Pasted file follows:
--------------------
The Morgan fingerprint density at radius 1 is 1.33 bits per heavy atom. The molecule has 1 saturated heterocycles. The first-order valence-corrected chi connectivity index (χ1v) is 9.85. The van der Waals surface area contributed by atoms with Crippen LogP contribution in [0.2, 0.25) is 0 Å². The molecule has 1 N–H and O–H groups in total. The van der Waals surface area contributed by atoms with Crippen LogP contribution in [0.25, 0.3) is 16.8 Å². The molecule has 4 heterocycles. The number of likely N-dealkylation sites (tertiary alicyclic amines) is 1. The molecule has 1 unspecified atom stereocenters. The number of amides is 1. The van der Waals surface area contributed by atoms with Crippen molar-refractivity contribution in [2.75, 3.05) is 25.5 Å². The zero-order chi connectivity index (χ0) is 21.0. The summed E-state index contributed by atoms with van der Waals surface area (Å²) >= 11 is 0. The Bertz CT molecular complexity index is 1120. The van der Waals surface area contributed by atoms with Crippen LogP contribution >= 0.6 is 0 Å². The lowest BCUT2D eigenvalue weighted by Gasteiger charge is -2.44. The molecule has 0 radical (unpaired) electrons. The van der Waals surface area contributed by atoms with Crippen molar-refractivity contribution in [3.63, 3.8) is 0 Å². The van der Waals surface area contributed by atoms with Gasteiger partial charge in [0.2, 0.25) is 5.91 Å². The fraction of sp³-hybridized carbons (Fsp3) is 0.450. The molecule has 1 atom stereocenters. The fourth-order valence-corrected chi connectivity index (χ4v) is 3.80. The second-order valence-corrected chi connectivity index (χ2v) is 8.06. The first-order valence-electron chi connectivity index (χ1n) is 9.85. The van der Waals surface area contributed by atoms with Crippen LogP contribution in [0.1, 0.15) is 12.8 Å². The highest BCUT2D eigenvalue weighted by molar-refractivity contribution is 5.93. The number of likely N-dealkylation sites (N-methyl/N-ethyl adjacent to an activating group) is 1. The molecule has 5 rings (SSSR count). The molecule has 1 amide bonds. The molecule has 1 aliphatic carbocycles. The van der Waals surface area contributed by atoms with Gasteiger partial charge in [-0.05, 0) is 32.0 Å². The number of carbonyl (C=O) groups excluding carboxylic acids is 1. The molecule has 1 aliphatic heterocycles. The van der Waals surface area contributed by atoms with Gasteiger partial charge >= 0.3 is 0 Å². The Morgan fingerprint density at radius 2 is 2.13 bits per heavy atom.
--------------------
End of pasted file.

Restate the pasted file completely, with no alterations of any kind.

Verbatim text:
The Morgan fingerprint density at radius 1 is 1.33 bits per heavy atom. The molecule has 1 saturated heterocycles. The first-order valence-corrected chi connectivity index (χ1v) is 9.85. The van der Waals surface area contributed by atoms with Crippen LogP contribution in [0.2, 0.25) is 0 Å². The molecule has 1 N–H and O–H groups in total. The van der Waals surface area contributed by atoms with Crippen LogP contribution in [0.25, 0.3) is 16.8 Å². The molecule has 4 heterocycles. The number of likely N-dealkylation sites (tertiary alicyclic amines) is 1. The molecule has 1 unspecified atom stereocenters. The number of amides is 1. The van der Waals surface area contributed by atoms with Crippen molar-refractivity contribution in [2.75, 3.05) is 25.5 Å². The zero-order chi connectivity index (χ0) is 21.0. The summed E-state index contributed by atoms with van der Waals surface area (Å²) >= 11 is 0. The Bertz CT molecular complexity index is 1120. The van der Waals surface area contributed by atoms with Crippen LogP contribution >= 0.6 is 0 Å². The lowest BCUT2D eigenvalue weighted by Gasteiger charge is -2.44. The molecule has 0 radical (unpaired) electrons. The van der Waals surface area contributed by atoms with Crippen molar-refractivity contribution in [3.63, 3.8) is 0 Å². The van der Waals surface area contributed by atoms with Gasteiger partial charge in [0.2, 0.25) is 5.91 Å². The fraction of sp³-hybridized carbons (Fsp3) is 0.450. The molecule has 1 atom stereocenters. The fourth-order valence-corrected chi connectivity index (χ4v) is 3.80. The second-order valence-corrected chi connectivity index (χ2v) is 8.06. The first-order valence-electron chi connectivity index (χ1n) is 9.85. The van der Waals surface area contributed by atoms with Crippen LogP contribution in [0.1, 0.15) is 12.8 Å². The highest BCUT2D eigenvalue weighted by molar-refractivity contribution is 5.93. The number of likely N-dealkylation sites (N-methyl/N-ethyl adjacent to an activating group) is 1. The molecule has 5 rings (SSSR count). The molecule has 1 amide bonds. The molecule has 1 aliphatic carbocycles. The van der Waals surface area contributed by atoms with Gasteiger partial charge in [-0.05, 0) is 32.0 Å². The number of carbonyl (C=O) groups excluding carboxylic acids is 1. The molecule has 1 aliphatic heterocycles. The van der Waals surface area contributed by atoms with Gasteiger partial charge >= 0.3 is 0 Å². The Morgan fingerprint density at radius 2 is 2.13 bits per heavy atom.